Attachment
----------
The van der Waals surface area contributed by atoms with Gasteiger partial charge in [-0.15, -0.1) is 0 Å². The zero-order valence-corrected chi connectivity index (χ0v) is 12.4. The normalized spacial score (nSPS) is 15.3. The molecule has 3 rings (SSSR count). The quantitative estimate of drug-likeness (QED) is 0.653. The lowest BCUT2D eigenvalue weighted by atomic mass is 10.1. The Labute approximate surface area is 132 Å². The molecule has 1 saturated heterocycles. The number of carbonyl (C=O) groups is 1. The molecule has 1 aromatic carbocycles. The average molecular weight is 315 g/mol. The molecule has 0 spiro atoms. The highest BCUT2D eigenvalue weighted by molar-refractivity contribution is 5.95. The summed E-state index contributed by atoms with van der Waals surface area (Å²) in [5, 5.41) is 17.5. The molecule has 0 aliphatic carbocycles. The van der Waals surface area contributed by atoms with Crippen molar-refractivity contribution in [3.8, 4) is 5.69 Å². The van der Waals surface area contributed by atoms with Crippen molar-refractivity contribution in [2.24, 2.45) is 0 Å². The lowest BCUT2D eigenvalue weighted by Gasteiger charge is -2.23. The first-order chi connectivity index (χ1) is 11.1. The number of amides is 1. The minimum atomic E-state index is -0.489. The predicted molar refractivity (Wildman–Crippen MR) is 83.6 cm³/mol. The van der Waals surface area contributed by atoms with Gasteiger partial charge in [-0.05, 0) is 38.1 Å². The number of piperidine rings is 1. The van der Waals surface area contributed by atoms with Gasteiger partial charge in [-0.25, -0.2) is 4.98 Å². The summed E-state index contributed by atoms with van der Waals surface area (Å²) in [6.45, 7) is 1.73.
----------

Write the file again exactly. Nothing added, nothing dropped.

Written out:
The van der Waals surface area contributed by atoms with Gasteiger partial charge in [-0.15, -0.1) is 0 Å². The zero-order valence-corrected chi connectivity index (χ0v) is 12.4. The normalized spacial score (nSPS) is 15.3. The molecule has 3 rings (SSSR count). The quantitative estimate of drug-likeness (QED) is 0.653. The lowest BCUT2D eigenvalue weighted by atomic mass is 10.1. The Labute approximate surface area is 132 Å². The molecule has 1 saturated heterocycles. The number of carbonyl (C=O) groups is 1. The molecule has 1 aromatic carbocycles. The average molecular weight is 315 g/mol. The molecule has 0 spiro atoms. The highest BCUT2D eigenvalue weighted by molar-refractivity contribution is 5.95. The summed E-state index contributed by atoms with van der Waals surface area (Å²) in [5, 5.41) is 17.5. The molecule has 0 aliphatic carbocycles. The van der Waals surface area contributed by atoms with Crippen molar-refractivity contribution in [3.8, 4) is 5.69 Å². The van der Waals surface area contributed by atoms with Crippen molar-refractivity contribution in [2.24, 2.45) is 0 Å². The lowest BCUT2D eigenvalue weighted by Gasteiger charge is -2.23. The first-order chi connectivity index (χ1) is 11.1. The number of amides is 1. The minimum atomic E-state index is -0.489. The predicted molar refractivity (Wildman–Crippen MR) is 83.6 cm³/mol. The van der Waals surface area contributed by atoms with Gasteiger partial charge in [-0.05, 0) is 38.1 Å². The number of piperidine rings is 1. The van der Waals surface area contributed by atoms with Gasteiger partial charge in [-0.25, -0.2) is 4.98 Å². The summed E-state index contributed by atoms with van der Waals surface area (Å²) in [6.45, 7) is 1.73.